A business's finance department is responsible for processing payroll, paying vendors or suppliers (accounts payable), accepting payment from customers (accounts receivable), allocating assets, reducing liabilities and managing cash flow. A company's finance department could consist of only one person or it could employ dozens of financial professionals.
In large companies, the head of the finance department is the Chief Financial Officer, or CFO, according to Investopedia. The CFO is responsible for managing all financial and accounting business for the firm, including the preparation of all financial reports.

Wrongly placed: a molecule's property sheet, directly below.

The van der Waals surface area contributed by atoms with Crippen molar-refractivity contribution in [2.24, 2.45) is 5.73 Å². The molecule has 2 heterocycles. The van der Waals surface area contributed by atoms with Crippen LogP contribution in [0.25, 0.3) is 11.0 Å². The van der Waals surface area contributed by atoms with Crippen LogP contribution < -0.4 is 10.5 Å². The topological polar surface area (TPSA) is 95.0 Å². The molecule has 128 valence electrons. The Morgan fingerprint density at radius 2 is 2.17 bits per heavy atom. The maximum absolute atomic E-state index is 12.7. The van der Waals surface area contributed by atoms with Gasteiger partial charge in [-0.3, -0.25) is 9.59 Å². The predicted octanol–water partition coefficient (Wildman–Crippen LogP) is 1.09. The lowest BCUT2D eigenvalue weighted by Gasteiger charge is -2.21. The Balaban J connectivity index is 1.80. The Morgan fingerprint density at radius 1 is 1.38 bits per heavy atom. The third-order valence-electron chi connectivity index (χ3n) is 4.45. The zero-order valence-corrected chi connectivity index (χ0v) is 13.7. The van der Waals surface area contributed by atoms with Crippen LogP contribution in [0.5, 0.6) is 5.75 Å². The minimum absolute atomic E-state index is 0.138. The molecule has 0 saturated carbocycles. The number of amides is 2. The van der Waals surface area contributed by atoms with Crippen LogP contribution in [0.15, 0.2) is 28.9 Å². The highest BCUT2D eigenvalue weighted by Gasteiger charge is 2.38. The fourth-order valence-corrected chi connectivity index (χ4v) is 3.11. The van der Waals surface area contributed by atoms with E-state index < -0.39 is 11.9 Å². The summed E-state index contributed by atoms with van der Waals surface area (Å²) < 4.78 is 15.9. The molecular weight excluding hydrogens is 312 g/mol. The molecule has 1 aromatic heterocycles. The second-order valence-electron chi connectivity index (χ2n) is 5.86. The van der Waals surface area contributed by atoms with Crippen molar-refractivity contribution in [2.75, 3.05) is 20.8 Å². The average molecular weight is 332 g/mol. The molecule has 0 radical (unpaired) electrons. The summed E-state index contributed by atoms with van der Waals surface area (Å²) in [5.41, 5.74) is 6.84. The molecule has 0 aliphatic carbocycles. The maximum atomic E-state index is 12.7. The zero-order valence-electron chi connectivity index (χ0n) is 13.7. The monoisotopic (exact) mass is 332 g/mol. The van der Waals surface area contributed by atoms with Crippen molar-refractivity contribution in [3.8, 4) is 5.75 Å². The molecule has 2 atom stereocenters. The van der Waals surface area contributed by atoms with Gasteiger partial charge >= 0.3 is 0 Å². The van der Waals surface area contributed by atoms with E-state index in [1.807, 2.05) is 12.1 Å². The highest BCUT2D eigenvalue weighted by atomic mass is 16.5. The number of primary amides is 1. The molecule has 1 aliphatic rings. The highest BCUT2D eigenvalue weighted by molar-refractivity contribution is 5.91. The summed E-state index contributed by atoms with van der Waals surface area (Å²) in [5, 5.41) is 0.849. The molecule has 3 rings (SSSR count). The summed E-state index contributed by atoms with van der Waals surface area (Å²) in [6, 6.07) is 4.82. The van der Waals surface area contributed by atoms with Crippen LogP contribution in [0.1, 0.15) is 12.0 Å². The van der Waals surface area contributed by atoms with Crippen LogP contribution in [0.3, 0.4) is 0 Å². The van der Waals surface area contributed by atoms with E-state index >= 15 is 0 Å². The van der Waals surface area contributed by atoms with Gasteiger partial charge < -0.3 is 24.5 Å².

The finance department of a public company is often much different from that of a private company. In the former, for example, the finance department is responsible for maintaining relationships with stockholders as well as conducting the everyday financial business relevant to the firm, according to JA Smith & Associates.
In some companies, the finance and accounting departments are separate. The accounting department handles accounts payable and receivable as well as payroll, while the finance department deals with shareholder value, corporate assets and corporate liabilities.
In a broader sense, the finance department must determine where and how to spend money. This department is often tasked with finding cheaper alternatives to expensive products or services. The finance department can also work closely with human resources to manage employees' compensation and salaries.